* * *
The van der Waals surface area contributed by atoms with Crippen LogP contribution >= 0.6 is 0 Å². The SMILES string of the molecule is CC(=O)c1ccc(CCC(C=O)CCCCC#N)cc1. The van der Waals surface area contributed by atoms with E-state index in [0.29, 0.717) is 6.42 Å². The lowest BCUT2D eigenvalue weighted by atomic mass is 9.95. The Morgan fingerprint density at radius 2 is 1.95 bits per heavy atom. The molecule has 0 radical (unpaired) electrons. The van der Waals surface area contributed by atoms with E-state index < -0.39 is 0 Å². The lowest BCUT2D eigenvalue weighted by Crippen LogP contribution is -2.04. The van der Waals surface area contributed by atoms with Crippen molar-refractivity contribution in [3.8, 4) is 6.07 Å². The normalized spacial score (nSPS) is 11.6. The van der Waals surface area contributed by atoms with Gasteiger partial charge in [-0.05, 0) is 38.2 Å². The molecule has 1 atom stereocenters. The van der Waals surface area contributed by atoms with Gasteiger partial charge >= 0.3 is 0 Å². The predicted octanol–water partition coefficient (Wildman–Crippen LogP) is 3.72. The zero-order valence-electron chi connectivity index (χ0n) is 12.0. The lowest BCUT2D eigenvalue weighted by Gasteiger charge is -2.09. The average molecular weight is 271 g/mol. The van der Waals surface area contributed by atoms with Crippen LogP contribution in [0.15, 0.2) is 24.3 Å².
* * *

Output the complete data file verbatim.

The van der Waals surface area contributed by atoms with Crippen LogP contribution >= 0.6 is 0 Å². The SMILES string of the molecule is CC(=O)c1ccc(CCC(C=O)CCCCC#N)cc1. The van der Waals surface area contributed by atoms with E-state index in [0.29, 0.717) is 6.42 Å². The lowest BCUT2D eigenvalue weighted by atomic mass is 9.95. The Morgan fingerprint density at radius 2 is 1.95 bits per heavy atom. The molecule has 0 radical (unpaired) electrons. The van der Waals surface area contributed by atoms with E-state index < -0.39 is 0 Å². The lowest BCUT2D eigenvalue weighted by Crippen LogP contribution is -2.04. The van der Waals surface area contributed by atoms with Crippen molar-refractivity contribution in [3.8, 4) is 6.07 Å². The normalized spacial score (nSPS) is 11.6. The van der Waals surface area contributed by atoms with Gasteiger partial charge in [-0.05, 0) is 38.2 Å². The molecule has 1 atom stereocenters. The van der Waals surface area contributed by atoms with Gasteiger partial charge >= 0.3 is 0 Å². The predicted octanol–water partition coefficient (Wildman–Crippen LogP) is 3.72. The zero-order valence-electron chi connectivity index (χ0n) is 12.0. The lowest BCUT2D eigenvalue weighted by Gasteiger charge is -2.09. The average molecular weight is 271 g/mol. The van der Waals surface area contributed by atoms with Crippen LogP contribution in [0.15, 0.2) is 24.3 Å².